In this recent post on cybersecurity training, we explained why it is one of the most crucial tactics government agencies for cyberrisk prevention—specifically, we highlighted how phishing messages can infect and ultimately bring down an entire mission-critical communications network. With email being such a widely used form of communication, malicious-threat perpetrators are increasing in quantity and sophistication by the minute, looking to take advantage of email’s prevalence in order to exploit it. Statista reports that more than 55 percent of emails sent are considered spam, and many of them contain phishing exploits.
While reading this, you may feel a sense of relief knowing that your agency’s IT department has implemented a sophisticated spam filter that weeds out these phishing messages, making your organization safe. You should avoid that feeling.
According to Verizon’s 2019 Data Breach Investigations Report, while other attacks—such as denial-of-service attacks (DOS)—caused more security incidents last year, phishing still ranked the highest in terms of data breaches, even in the government sector. Number two on that list is stolen credentials, which we covered in this post on "Why Public Safety Should Care About the Dark Web". But what’s even more unsettling is that phishing had, by far, the highest success rate of any threat vector.
Security experts are warning the public about cyber criminals conducting large-scale malicious email campaigns based around coronavirus-related messaging. These criminals see this as an opportunity to steal personal and financial information via phishing emails, or to spread malware. Some of these emails are highly targeted, with senders claiming to be a World Health Organization (WHO) employee; others are disguised as being from the target’s employer, or from suppliers of medical supplies that prevent or treat the virus.
Ensuring that your staff stays current with cybersecurity knowledge is key, and educating them on how to recognize and report threats, is imperative to your organization’s cybersecurity. A simple way to do so is by teaching employees about how to detect a phishing email— it’s a low-cost, high-impact way to reduce your organization’s vulnerability, turning your weakest link into your greatest strength.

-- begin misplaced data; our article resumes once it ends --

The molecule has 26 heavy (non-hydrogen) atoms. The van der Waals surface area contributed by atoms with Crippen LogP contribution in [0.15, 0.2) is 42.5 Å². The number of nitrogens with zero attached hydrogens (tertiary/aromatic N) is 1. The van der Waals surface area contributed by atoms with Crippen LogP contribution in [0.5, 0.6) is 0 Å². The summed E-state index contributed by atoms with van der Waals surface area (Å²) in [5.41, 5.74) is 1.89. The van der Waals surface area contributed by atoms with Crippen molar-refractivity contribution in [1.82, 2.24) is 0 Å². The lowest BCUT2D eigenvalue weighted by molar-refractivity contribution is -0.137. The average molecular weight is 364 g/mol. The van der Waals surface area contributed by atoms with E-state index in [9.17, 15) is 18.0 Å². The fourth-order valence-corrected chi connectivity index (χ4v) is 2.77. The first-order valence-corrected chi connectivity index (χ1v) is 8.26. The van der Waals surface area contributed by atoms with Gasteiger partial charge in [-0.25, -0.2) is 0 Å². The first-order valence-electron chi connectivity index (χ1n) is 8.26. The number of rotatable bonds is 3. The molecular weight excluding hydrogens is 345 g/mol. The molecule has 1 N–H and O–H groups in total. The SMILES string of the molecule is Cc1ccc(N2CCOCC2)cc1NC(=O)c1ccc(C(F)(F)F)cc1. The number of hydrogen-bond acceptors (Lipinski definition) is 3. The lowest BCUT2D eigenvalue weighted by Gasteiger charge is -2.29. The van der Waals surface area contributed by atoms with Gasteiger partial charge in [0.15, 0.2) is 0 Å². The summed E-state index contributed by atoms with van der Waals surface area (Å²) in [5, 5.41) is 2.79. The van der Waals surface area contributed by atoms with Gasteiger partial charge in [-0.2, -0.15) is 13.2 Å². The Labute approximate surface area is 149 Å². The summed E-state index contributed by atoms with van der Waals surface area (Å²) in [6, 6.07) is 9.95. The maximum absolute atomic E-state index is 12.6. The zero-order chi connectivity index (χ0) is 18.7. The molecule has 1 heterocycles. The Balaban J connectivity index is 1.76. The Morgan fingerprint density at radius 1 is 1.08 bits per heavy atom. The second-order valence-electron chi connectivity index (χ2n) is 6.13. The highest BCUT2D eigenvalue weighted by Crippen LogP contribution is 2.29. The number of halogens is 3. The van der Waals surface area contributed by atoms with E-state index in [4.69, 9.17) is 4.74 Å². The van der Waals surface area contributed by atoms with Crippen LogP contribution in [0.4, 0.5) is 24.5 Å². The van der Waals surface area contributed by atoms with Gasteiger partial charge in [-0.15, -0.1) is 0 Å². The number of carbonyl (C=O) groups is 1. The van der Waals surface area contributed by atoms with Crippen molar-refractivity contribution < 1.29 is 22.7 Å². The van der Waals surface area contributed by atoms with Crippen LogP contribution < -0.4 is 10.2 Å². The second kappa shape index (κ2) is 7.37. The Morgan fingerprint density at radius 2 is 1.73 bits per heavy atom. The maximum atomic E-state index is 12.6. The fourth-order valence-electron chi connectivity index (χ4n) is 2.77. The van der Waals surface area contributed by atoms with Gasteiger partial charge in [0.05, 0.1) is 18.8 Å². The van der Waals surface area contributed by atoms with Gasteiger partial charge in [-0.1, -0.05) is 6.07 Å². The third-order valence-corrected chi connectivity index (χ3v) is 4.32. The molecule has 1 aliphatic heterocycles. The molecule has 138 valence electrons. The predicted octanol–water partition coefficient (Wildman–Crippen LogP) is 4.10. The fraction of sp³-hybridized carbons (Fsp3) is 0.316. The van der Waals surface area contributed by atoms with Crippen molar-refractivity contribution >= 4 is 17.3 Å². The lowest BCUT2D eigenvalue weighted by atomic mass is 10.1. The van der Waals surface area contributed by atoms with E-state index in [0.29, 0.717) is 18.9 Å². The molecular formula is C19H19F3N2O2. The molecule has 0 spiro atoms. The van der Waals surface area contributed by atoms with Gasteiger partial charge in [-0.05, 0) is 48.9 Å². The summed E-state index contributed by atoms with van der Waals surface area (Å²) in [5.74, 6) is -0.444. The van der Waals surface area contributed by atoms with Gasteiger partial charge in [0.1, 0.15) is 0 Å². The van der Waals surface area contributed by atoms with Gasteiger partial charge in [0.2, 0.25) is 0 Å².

Tip 1: Watch for overly generic content and greetings
Phishing emails typically originate from large batches of emails. Look for generic examples like “Dear valued customer” in the opening.
Tip 2: Examine the entire sender email address
Your email may appear like it’s originating from someone legitimate, such as your supervisor or a delivery service such as FedEx or UPS. But if you take a closer, you’ll often notice that the last part of the email might be off by a letter or two, or contain another discrepancy. Less-sophisticated phishing attempts often use an email address that is quite different than the address of the originator they’re trying to spoof. Brand logos and trademarks do not guarantee that an email is real.
Tip 3: Look for urgency or demanding actions
“You’ve won! Click here to redeem prize” or “this is important” are some of the most commonly used examples we’ve seen. This is an attempt to instill a sense of excitement or worry into a recipient to make them take action.
Tip 4: Carefully check all links
Mouse over the link and see whether its destination matches where the email implies you will be taken if you click on it, and not a fraudulent website.
Tips 5: Notice misspellings, incorrect grammar, and odd phrasing
Phishers deliberately use poor grammar to bypass spam filters—a legitimate company would have constructed an outbound communication professionally. While poor grammar is not always a giveaway, the vast majority of phishing emails will contain sloppy grammar or misspelled words.
Tip 6: Check for secure websites.
When investigating links, note whether the link contains a “s” in the web address. Any webpage where you enter personal information should have a URL with https:// or a padlock icon in the address window. This indicates that the website owner has valid security certificates in place and that transactions with this entity can be trusted.
Tip 7: Don’t click on attachments
Viruses containing attachments might have an intriguing message encouraging you to open them such as “Here is the schedule I promised you,” or “Invoice.” If you receive an email from a seemingly random company, or even someone with whom you interact, the attachment still could contain malicious malware or a virus.
Tip 8: Use phishing simulations to reinforce training
Implement a program that uses scheduled phishing campaigns, customized to the individual level, at random times during a specified period. With an ever-changing threat, it is important that your employees are exposed to all of the latest phishing traps set by criminals.
Regular phishing education prepares employees to recognize attacks and sends the message to your entire organization that all agency personnel, from top to bottom, should be cyber-aware. It also plays an important role in establishing a strong cybersecurity posture.
Register for MCP’s upcoming complimentary Cybersecurity Bootcamp for public safety agencies, which begins on March 17 and extends through May, to learn more tactics that will improve your organization’s cyber-risk prevention program, as well as how to respond when, not if, an attack occurs.